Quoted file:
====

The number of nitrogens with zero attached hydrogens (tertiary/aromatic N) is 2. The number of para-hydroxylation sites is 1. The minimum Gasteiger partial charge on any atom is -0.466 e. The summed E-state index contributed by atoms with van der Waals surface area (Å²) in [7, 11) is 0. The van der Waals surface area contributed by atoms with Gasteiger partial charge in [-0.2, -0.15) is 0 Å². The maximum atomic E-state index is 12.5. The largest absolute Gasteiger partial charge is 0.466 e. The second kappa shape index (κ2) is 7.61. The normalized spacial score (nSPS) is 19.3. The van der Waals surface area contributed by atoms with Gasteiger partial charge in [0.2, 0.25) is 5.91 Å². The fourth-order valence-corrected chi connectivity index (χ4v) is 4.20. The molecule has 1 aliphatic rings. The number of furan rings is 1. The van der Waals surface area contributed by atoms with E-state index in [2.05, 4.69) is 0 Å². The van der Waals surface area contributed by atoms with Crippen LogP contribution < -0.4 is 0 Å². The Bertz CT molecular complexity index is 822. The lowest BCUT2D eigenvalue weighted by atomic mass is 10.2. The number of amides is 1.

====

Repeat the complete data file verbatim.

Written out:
The number of nitrogens with zero attached hydrogens (tertiary/aromatic N) is 2. The number of para-hydroxylation sites is 1. The minimum Gasteiger partial charge on any atom is -0.466 e. The summed E-state index contributed by atoms with van der Waals surface area (Å²) in [7, 11) is 0. The van der Waals surface area contributed by atoms with Gasteiger partial charge in [-0.2, -0.15) is 0 Å². The maximum atomic E-state index is 12.5. The largest absolute Gasteiger partial charge is 0.466 e. The second kappa shape index (κ2) is 7.61. The normalized spacial score (nSPS) is 19.3. The van der Waals surface area contributed by atoms with Gasteiger partial charge in [0.2, 0.25) is 5.91 Å². The fourth-order valence-corrected chi connectivity index (χ4v) is 4.20. The molecule has 1 aliphatic rings. The number of furan rings is 1. The van der Waals surface area contributed by atoms with E-state index in [2.05, 4.69) is 0 Å². The van der Waals surface area contributed by atoms with Crippen LogP contribution < -0.4 is 0 Å². The Bertz CT molecular complexity index is 822. The lowest BCUT2D eigenvalue weighted by atomic mass is 10.2. The number of amides is 1.